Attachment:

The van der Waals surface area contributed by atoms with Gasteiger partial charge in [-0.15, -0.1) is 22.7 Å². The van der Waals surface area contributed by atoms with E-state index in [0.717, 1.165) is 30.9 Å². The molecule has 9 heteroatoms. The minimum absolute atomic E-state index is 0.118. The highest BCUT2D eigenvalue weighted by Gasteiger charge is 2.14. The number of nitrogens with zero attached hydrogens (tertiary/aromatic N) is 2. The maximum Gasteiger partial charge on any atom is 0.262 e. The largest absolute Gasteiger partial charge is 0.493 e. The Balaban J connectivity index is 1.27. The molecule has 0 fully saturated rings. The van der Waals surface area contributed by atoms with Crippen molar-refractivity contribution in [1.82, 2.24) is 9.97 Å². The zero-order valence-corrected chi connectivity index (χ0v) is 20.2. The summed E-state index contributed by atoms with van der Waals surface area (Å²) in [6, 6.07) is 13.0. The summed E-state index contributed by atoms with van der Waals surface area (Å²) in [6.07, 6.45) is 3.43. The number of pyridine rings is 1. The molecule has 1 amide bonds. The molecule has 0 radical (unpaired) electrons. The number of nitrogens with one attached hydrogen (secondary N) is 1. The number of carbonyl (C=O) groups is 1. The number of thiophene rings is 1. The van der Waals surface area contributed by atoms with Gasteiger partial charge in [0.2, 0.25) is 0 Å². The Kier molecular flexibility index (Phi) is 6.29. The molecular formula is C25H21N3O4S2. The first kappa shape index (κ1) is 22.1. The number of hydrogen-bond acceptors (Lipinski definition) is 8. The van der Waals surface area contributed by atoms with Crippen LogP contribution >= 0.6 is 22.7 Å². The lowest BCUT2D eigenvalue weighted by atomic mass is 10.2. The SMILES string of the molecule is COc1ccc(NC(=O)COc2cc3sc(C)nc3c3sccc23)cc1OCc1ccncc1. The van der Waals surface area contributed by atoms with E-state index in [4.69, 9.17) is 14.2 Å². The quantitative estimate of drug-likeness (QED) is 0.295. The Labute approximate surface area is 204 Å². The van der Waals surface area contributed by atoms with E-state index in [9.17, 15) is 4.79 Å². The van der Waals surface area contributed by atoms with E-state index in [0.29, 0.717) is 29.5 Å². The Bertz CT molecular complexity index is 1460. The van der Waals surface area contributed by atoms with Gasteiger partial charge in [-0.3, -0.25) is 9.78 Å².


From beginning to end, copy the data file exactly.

The van der Waals surface area contributed by atoms with Gasteiger partial charge in [-0.15, -0.1) is 22.7 Å². The van der Waals surface area contributed by atoms with E-state index in [0.717, 1.165) is 30.9 Å². The molecule has 9 heteroatoms. The minimum absolute atomic E-state index is 0.118. The highest BCUT2D eigenvalue weighted by Gasteiger charge is 2.14. The number of nitrogens with zero attached hydrogens (tertiary/aromatic N) is 2. The maximum Gasteiger partial charge on any atom is 0.262 e. The largest absolute Gasteiger partial charge is 0.493 e. The Balaban J connectivity index is 1.27. The molecule has 0 fully saturated rings. The van der Waals surface area contributed by atoms with Crippen molar-refractivity contribution in [1.82, 2.24) is 9.97 Å². The zero-order valence-corrected chi connectivity index (χ0v) is 20.2. The summed E-state index contributed by atoms with van der Waals surface area (Å²) in [6, 6.07) is 13.0. The summed E-state index contributed by atoms with van der Waals surface area (Å²) in [6.07, 6.45) is 3.43. The number of pyridine rings is 1. The molecule has 1 amide bonds. The molecule has 0 radical (unpaired) electrons. The number of nitrogens with one attached hydrogen (secondary N) is 1. The number of carbonyl (C=O) groups is 1. The number of thiophene rings is 1. The van der Waals surface area contributed by atoms with Gasteiger partial charge in [0.2, 0.25) is 0 Å². The Kier molecular flexibility index (Phi) is 6.29. The molecular formula is C25H21N3O4S2. The first kappa shape index (κ1) is 22.1. The number of hydrogen-bond acceptors (Lipinski definition) is 8. The van der Waals surface area contributed by atoms with Crippen LogP contribution >= 0.6 is 22.7 Å². The lowest BCUT2D eigenvalue weighted by atomic mass is 10.2. The SMILES string of the molecule is COc1ccc(NC(=O)COc2cc3sc(C)nc3c3sccc23)cc1OCc1ccncc1. The van der Waals surface area contributed by atoms with E-state index in [4.69, 9.17) is 14.2 Å². The quantitative estimate of drug-likeness (QED) is 0.295. The Labute approximate surface area is 204 Å². The van der Waals surface area contributed by atoms with E-state index in [9.17, 15) is 4.79 Å². The van der Waals surface area contributed by atoms with E-state index in [0.29, 0.717) is 29.5 Å². The Bertz CT molecular complexity index is 1460. The van der Waals surface area contributed by atoms with Gasteiger partial charge in [-0.3, -0.25) is 9.78 Å².